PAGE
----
Sometimes life is like this.
- I am not surprised (nor disappointed, given my expectations) to see that South Korea has continued to pull the tiger's tail by continuing military exercises involving firing live rounds in disputed waters with North Korea. I will have zero sympathy with South Korea if this leads to more military conflict in the long run. Yes, North Korea's government is a thuggish monarchy that strangles the potential of its people and inspires hero-worship of the deranged family that runs it. However, that is no excuse to provoke it - the blood for the deaths on Yeonpyeong Island is on the hands of Seoul.
- Global-warming denier to become head of House Science committee. Bachmann to join the House Intelligence committee?
- Despite Obama's incompetence, the DADT repeal made it through both the House and the Senate due to considerable efforts by congress. It's a small but important step towards removing an instance of institutionalised discrimination. The big fight ahead will be a federal ban against prohibition of homosexual unions (we need another Loving v Virginia).
- John Bolton considering a presidential run? Seriously? Because of his foreign policy "expertise"?
- Scared people trying to deny a permit to build a Mosque because they fear creeping Sharia. However, while I think this extreme is crazy, there may be a little point buried in there. It would be nice to have frank discussion on religion and politics in the US.
- It's interesting to see astroturfing attempting to push a policy change on Wikipedia allowing greater use of advertisements. Hardly subtle, these are mostly led by people booted from the community for trying to do PR-driven edits as a business or people who never joined because they could not do that. It's a reminder that people should carefully look into stories that seem to be pushing something odd.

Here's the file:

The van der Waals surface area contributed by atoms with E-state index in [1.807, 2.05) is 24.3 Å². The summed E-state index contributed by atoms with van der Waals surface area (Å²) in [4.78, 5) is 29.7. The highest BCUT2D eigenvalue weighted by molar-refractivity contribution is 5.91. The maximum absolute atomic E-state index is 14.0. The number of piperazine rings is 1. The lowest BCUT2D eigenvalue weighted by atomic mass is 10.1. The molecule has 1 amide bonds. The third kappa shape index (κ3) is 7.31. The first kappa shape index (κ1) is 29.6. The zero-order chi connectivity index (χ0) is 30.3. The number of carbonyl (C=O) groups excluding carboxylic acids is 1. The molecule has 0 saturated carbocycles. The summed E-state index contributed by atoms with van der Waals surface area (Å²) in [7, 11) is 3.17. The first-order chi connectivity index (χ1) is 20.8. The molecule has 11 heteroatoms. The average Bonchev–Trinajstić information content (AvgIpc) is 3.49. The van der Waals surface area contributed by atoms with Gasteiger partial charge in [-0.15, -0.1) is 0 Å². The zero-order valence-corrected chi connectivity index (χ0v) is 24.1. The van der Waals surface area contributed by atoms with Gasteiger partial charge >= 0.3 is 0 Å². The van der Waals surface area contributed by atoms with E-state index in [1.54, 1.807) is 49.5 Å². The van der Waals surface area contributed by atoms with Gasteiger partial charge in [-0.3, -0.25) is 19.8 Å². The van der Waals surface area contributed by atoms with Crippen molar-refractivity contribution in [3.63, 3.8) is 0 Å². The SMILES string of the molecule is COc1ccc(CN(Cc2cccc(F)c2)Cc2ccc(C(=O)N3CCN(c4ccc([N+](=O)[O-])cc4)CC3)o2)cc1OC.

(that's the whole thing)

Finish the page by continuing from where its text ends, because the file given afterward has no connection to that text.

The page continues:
- Pulling in two directions in Gaza..
- This fairly reasonable political discussion (even with a stupid name for what they're talking about) is, I'm told, meant to be satire. I suppose one person's satire is another person's common sense when political divides become wide enough. I note that the satire, despite reaching many of the same conclusions of a theoretically politicaly-aware mainstream, is not how I'd suggest people think about things - as I'm sure I've said many times before, I'd rather suggest people consider personal autonomy being just one of the values that go into the big compromise that real-world people should try to make. Trying to bundle all one's value-conclusions into a single value stifles political dialogue.
- Interesting to see the hardcore conspiracy-theorists pushing against Wikileaks. In the above-linked video, there was the suggestion that because Assange hasn't been taken out by the CIA, Wikileaks is a false flag operation by the US Govt as an excuse for a crackdown - I got a giggle out of the youtube comment reply, "Alex, why haven't they taken you away? According to this video, if they didn't want you talking they would send you for rendition.... how do you escape this?".
I signed up to possibly receive a free Google laptop for testing purposes (hey, free hardware, no strings!), but I don't really want it to succeed. I think having a computer be close to the cloud is a fine thing, but actual barriers to local storage is a bad thing - there are too many things computers do that the browser won't be good at. Although when arguing with most people I'd focus on multimedia (I want my music and video collections, and I don't want any company being able to take them away, and I like being able to manage them quickly and easily without an application writer holding my hand), the biggest thing I'd lose in an entirely Google universe is Unix (meaning the command line). Any computer without a unix shell and a good set of tools is a toy, and any computer that doesn't provide easy access to local storage is hardly a computer at all. My hierarchies of files I've saved, from all my tax documents sorted by year to philosophical and artistic works (textfiles to pdfs and xcfs) are elaborate and precious, the digital equivalent of my living room (and much more important). Sometimes I might choose to put part of that into the cloud, but that's only when it's worth the high cost of losing organisation and control. Living entirely in the cloud is not worthwhile, either for geeks or the next generation of non-geeks - the cost is too high.